Breaking news from Al Jazeera: Saudi Arabia could soon allow women lawyers to appear in court to argue cases for the first time.
I was excited – and then slightly underwhelmed to read, as the article goes on to note: “The female lawyers would be able to represent women in marriage, divorce, custody and other family cases”.
Ok, yay for cracking the door open – but this reminds me of women’s role in early policing in this country. Women police officers in the UK were originally hired (early 1900s) to provide specialist protection for women and children. They were used to interview female suspects and victims, rescue children, and to patrol and supervise “doubtful public venues”.
As Frances Heidensohn observed in her book, “Women in Control?”:
“Police work for women was still defined, and was to remain until well after the Second World War, as a specialist field, mainly confined to moral and sexual matters and inevitably making female officers complicit in the control of their own sex in ways in which men’s behaviour was not controlled”.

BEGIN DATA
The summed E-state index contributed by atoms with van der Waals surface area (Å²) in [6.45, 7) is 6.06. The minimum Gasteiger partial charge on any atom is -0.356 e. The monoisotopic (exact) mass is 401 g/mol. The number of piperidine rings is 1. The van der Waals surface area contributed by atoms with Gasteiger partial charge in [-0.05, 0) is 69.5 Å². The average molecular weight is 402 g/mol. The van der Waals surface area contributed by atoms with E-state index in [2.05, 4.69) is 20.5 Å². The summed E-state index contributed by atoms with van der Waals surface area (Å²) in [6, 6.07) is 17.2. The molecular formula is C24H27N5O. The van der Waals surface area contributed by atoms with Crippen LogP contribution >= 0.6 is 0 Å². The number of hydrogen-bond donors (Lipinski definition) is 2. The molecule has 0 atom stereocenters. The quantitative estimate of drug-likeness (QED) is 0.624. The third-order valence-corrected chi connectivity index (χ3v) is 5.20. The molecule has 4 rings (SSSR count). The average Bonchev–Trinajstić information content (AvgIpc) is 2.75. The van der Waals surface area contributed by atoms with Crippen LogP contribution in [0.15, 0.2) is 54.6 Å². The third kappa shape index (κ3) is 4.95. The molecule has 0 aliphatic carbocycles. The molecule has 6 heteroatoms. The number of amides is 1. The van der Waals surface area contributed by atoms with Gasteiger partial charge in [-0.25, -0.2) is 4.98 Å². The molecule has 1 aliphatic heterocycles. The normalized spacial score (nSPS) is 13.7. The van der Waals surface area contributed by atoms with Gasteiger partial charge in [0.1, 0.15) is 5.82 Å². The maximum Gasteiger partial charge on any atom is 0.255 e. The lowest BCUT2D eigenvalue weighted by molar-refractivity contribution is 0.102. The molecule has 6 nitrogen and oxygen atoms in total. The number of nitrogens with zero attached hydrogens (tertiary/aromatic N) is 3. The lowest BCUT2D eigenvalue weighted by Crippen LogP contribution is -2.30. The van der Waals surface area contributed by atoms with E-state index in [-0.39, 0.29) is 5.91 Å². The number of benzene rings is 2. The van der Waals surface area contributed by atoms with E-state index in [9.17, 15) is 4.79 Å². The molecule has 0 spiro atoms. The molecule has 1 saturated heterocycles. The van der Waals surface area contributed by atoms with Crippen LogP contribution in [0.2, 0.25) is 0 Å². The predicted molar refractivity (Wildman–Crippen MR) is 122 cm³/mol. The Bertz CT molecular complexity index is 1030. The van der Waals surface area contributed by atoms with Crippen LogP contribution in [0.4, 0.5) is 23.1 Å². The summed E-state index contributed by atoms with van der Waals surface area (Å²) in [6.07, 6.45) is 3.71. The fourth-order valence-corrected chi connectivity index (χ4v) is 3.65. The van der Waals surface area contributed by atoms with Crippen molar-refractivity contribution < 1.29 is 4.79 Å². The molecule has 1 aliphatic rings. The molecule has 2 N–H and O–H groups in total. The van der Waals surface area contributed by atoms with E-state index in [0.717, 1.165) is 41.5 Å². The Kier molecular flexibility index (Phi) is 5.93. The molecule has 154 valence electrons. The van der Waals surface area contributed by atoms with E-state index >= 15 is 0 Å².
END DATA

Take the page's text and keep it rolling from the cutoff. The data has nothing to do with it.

In her 2009 HuffPo article, Sabria Jawhar saw the possibility of women appearing in Saudi courts in family cases as nothing more than, “window dressing”.
Sabria explained, “Don’t misunderstand me. I applaud the Ministry of Justice’s attempts to revamp the judicial system. But let’s not fool ourselves that we are seeing great advances in Saudi women’s rights”
Precisely. I’ll be impressed when a Saudi woman lawyer appears on behalf of a man.
Now, before anyone gets too smug, the battle for equality’s still being fought in the UK.
Sawsan Salim isn’t a lawyer. She is a litigant in person who had the temerity to appear in court without a “male guardian”. The price she’s paying is 300 lashes plus 1 1/2 years in jail. Progress? Read on.